Guy Pearce, Carrie Anne Moss, Joe Pantoliano
WRITTEN AND DIRECTED BY
There are certain films that require intelligence.
Pure and simple. You won't survive without it.
It's doubtful you'll even enjoy the film if you can't wrap your brain around its ideas, thoughts and concepts.
These films are dangerous for filmmakers, because they don't rely on emotional release, catharsis or manipulation. They don't ambush the audience with emotions or offer easy outs in suspenseful situations.
These films are brilliant and, quite bluntly, you must be pretty damn close to brilliant to connect with such a film.
"Memento" is such a film.
Now, the challenging confession. I am NOT a brilliant man. I cannot dazzle you with my philosophical ramblings on the existential meanings of life or the inner workings of any character with the possible exception of Cartman, Stan and Kenny from "South Park."
I am not saying I am stupid...not by any means. I am saying, however, that when a film such as "Memento" comes along I find myself getting a headache because of how intensely I must focus to really "get it." Films such as "Memento" require an investment by the audience...it is an investment in listening, thinking, processing and re-processing. Being the touchy/feely type, as I am, is not good enough in a film such as "Memento," because the director, here it's Christopher Nolan, intentionally avoids the pitfalls of an over-emoting script, emotionally manipulative scenes and, most importantly, an satisfying, emotionally conclusive ending.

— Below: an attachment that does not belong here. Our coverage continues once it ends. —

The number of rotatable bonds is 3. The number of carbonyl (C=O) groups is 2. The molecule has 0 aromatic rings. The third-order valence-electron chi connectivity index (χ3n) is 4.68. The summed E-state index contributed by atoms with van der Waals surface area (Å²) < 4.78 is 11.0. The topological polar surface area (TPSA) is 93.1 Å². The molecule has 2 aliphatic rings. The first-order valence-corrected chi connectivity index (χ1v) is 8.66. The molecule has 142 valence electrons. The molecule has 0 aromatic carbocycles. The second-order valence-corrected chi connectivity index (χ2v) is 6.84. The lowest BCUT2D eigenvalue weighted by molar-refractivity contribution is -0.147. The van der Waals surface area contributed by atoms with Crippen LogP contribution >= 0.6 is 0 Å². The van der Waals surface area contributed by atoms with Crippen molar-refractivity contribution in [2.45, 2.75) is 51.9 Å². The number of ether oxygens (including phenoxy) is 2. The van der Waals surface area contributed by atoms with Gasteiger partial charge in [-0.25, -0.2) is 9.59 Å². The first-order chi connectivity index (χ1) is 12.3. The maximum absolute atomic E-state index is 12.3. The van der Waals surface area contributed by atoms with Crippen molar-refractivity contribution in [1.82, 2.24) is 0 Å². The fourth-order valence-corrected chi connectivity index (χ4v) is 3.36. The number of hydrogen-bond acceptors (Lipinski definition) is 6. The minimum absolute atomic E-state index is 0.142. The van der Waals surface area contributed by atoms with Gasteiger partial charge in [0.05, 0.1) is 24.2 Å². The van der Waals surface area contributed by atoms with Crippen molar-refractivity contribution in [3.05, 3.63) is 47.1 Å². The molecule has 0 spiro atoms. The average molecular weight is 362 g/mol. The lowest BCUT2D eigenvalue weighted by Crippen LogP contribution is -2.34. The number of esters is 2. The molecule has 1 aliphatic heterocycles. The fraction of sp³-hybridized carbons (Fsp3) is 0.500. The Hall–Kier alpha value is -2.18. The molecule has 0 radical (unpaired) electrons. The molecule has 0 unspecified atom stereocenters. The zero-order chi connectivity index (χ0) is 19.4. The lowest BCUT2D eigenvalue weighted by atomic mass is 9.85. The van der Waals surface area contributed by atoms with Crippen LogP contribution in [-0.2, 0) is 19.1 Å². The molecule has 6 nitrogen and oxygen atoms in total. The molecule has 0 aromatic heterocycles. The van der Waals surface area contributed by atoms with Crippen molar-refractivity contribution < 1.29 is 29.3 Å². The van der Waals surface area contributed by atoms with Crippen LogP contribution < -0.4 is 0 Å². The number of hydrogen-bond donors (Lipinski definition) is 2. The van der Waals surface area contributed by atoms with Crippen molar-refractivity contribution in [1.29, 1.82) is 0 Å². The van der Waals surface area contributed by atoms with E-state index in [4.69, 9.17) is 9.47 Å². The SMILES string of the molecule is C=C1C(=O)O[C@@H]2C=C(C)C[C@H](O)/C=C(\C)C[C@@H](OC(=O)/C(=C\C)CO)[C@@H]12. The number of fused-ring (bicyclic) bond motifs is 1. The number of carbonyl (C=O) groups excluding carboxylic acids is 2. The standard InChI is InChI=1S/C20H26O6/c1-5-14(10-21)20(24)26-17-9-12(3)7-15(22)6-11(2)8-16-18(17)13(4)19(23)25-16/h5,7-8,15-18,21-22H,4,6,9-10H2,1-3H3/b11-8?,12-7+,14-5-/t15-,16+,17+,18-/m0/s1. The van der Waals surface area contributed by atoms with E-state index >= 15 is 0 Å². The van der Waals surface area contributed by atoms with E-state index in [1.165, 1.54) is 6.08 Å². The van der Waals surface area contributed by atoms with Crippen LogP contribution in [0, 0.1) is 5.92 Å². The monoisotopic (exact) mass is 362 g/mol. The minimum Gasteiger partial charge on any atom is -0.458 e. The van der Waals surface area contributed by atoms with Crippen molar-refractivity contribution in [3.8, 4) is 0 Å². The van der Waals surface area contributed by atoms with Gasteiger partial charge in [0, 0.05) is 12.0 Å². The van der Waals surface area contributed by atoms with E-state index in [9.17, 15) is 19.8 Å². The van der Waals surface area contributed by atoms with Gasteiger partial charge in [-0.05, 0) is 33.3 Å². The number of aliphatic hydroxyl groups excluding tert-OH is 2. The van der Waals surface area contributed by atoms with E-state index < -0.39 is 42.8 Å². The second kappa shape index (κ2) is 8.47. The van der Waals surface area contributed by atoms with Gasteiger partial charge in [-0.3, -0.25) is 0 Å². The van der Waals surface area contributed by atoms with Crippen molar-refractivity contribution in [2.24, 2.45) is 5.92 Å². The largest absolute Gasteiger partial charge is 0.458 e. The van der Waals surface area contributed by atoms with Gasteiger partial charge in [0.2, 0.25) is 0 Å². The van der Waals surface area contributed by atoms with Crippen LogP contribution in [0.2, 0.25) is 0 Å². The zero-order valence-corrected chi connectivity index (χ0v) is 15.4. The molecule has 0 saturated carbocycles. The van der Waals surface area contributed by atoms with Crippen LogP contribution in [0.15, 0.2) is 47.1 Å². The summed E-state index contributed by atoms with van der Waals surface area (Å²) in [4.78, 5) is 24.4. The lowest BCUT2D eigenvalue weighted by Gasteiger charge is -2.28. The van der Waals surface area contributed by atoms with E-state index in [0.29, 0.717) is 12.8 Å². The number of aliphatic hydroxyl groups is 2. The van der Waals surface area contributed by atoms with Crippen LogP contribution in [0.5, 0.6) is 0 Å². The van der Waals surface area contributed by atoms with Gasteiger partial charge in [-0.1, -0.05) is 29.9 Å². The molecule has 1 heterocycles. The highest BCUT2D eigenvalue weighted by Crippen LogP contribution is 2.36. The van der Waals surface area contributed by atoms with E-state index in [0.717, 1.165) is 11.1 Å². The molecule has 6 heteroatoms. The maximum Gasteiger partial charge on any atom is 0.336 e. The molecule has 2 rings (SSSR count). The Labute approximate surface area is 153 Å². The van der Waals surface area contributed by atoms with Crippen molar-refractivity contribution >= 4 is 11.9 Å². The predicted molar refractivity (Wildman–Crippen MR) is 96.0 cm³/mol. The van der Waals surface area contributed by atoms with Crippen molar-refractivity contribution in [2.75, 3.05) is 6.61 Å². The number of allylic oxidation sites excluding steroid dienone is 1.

In "Memento," we meet Leonard Shelby (Guy Pearce). Shelby is a former insurance investigator and a surviving crime victime who is attempting to find the man who raped and murdered his wife (Jorja Fox). This, in itself, is fairly straightforward. the film, however, is not. Shelby is challenged because in the attack he suffered permanent brain damage and no longer has short-term memory. His long-term memory is intact, but his ability to remember people, names, places and events is non-existent, no matter how often it may occur. He must resort to a series of Polaroid shots to use as his constant reminders as he attempts to backtrack in his mind towards the killer of his wife.
He is aided, perhaps, in the journey by Teddy (Joe Pantoliano) and Natalie (Carrie Ann Moss).
Nolan has structured the film in such a way that it is moving backwards in an episodic way. It is as if we see short-term excerpts and, like Shelby, must work with him to piece together the puzzle, figure out how to believe, and figure out which pieces of evidence are significant or even true.
Pearce is positively astounding in the role of Leonard Shelby. It is uncomfortable and, at times, painful to watch him as he attempts to sort out the details, uncover those things he's lost, and determine the real ideas, intentions and motivations of those who profess to be helping him.
The journey itself is never truly revealed, again a characteristic of a film of true intelligence. It would have been an easy out for Nolan to reveal his answers, or simply to fall back on the potentially horrifying emotions involved here. Nolan doesn't take the easy out at any point in this process. Instead, he leaves practically every door open in this stylish, well-produced and beautifully photographed film so that the audience must itself choose the truth.
"Memento" is a film that requires great intelligence that sparkles with the inherent tension of following a man determined to right the greatest wrong in his life despite having no memory of it. In a world where Hollywood often presents films as "paint by number," Christopher Nolan has produced a film leaving the canvas blank and challenging us, the audience, to paint the picture. It's a courageous idea that works brilliantly.
© Written by Richard Propes
The Independent Critic